GSEs Need Strong Regulation
Sen. Shelby, R-Ala., is chairman of the Senate Banking Committee and a key player in the debate about possibly revamping oversight of the government-sponsored enterprises. This viewpoint is an excerpt of his statement at a recent congressional hearing in which he outlined several legislative policy challenges facing the committee.
I would like to briefly touch upon the committee's efforts to create a strong and credible new regulator for the Housing GSEs. We have held several hearings this year on this issue and favorably reported legislation out of the committee on April 1. I recognize that Fannie Mae, Freddie Mac and the Federal Home Loan Banks provide real benefits to the U.S. housing market and the promotion of homeownership.
However, it has also become abundantly clear that their respective regulators are woefully inadequate to supervise the institutions. Fannie and Freddie, the second and fifth largest financial institutions in the United States, are too important to the economy to have a regulator with less power than the regulator of a small community bank.
It has been extremely difficult to craft a consensus bill that will enjoy broad support among Republicans and Democrats, and is acceptable to the administration. The tight 12-9 vote on the committee demonstrated that even with expansive affordable housing mandates and watered-down receivership authority, we could not attract enough from across the aisle to ensure enactment into law. The future of the bill remains uncertain, but I intend to continue to press the issue of GSE reform in the Senate.
We have a tremendously dynamic economy where change is a constant and driving force. Businesses need to be able to adapt to changing markets. There are instances, however, where laws and regulations impede this ability. The purpose of regulation is to establish fair markets that promote competition and innovation. Outdated laws only act as a drain on productivity and growth. There are also larger questions regarding the overall structure of the regulatory regime. Our responsibility therefore, extends beyond reviewing the content of regulation. We must pay close attention to the structure of regulatory organizations to ensure they function effectively.
One of my first acts as chairman was to commission the General Accounting Office to perform an analysis of the present regulatory structure of the U.S. financial services sector. During the last 30years, there has been a considerable increase in competition within the financial services industry, both domestically and internationally.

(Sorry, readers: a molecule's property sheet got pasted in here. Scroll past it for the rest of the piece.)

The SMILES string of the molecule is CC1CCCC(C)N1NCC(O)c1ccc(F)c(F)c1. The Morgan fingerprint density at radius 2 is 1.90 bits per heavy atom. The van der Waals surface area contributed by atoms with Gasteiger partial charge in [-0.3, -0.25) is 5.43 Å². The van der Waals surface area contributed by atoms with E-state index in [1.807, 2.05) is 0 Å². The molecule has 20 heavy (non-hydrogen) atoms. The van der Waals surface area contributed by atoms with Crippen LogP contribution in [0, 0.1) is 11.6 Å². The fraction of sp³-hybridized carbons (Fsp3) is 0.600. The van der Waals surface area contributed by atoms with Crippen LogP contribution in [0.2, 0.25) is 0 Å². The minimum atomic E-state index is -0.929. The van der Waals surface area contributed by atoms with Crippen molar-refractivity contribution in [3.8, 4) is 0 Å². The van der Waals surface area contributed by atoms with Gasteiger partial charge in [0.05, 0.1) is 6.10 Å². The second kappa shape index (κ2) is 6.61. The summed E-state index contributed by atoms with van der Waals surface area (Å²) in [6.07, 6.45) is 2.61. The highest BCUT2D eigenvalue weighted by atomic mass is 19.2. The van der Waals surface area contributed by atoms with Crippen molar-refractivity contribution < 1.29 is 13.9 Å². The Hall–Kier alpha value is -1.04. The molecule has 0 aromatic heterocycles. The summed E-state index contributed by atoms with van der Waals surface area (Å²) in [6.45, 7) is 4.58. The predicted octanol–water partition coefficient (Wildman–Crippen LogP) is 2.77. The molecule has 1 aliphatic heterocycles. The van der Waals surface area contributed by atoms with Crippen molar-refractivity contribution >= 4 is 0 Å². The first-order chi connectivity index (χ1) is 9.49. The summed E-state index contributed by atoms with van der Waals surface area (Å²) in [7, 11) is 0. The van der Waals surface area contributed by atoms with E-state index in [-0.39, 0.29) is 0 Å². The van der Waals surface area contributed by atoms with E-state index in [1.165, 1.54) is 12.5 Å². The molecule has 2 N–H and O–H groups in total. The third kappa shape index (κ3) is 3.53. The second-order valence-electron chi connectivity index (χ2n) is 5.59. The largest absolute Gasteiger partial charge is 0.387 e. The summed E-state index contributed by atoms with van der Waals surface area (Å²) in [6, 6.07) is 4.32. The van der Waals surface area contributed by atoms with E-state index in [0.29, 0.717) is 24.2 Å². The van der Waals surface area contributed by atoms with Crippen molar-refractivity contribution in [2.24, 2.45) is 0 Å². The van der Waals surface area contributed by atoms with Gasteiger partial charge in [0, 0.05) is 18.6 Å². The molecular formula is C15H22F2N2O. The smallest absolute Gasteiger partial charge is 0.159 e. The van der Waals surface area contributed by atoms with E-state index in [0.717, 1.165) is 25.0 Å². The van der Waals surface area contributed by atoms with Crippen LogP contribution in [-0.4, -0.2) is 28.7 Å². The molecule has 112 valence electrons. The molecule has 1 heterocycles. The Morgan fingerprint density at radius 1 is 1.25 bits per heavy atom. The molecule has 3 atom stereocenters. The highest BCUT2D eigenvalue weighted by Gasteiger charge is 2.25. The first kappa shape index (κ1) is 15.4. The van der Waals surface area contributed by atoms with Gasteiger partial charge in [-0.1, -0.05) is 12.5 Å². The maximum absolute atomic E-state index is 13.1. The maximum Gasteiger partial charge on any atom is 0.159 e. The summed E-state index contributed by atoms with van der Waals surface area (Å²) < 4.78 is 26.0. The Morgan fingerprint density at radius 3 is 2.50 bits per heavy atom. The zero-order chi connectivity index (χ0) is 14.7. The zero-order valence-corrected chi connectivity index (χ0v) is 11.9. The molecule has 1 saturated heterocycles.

With this significant increase in international activity, there have also been corresponding efforts to develop regulatory models that provide an appropriate framework for globally active financial services firms. And the forces fueling greater domestic and international competition will only continue to grow.
Regulators are increasingly tasked with monitoring worldwide businesses. Global standards have received increasing consideration as markets proliferate and penetrate across the world. To regulate effectively, attention must be paid to the advantages and disadvantages of our current domestic regulatory system, versus consolidated supervision.
Our regulatory system is based on competition and overlap amongst regulatory entities. This has led to some criticisms and complaints of bureaucratic inefficiency. Many of our trading partners have more consolidated regulatory regimes.
However, a single, comprehensive regulator can heighten the consequences of regulatory capture, and can remove innovative pressures. As we in the United States grapple with questions of regulatory restructuring, we must remain mindful of international competitive pressures that our financial institutions face.
We must strive toward regulatory structures that can successfully regulate without unnecessary red tape that hampers competition. We also need regulatory structures that can successfully interact with their counterparts overseas.
As markets continue their trend toward globalization, these issues will need to be addressed. Keeping pace with an increasingly dynamic and global market is a difficult challenge for regulators.
Congress has demonstrated that we can play a vital role in helping regulators adapt to challenges. Needless to say, as markets continue to adapt and innovate - the laws must as well.
In asking the GAO to perform their analysis, I have requested that they specifically analyze the manner in which the current regulatory structure affects competition within the industry and determine whether the structure adequately addresses the needs of both domestic and internationally active firms.
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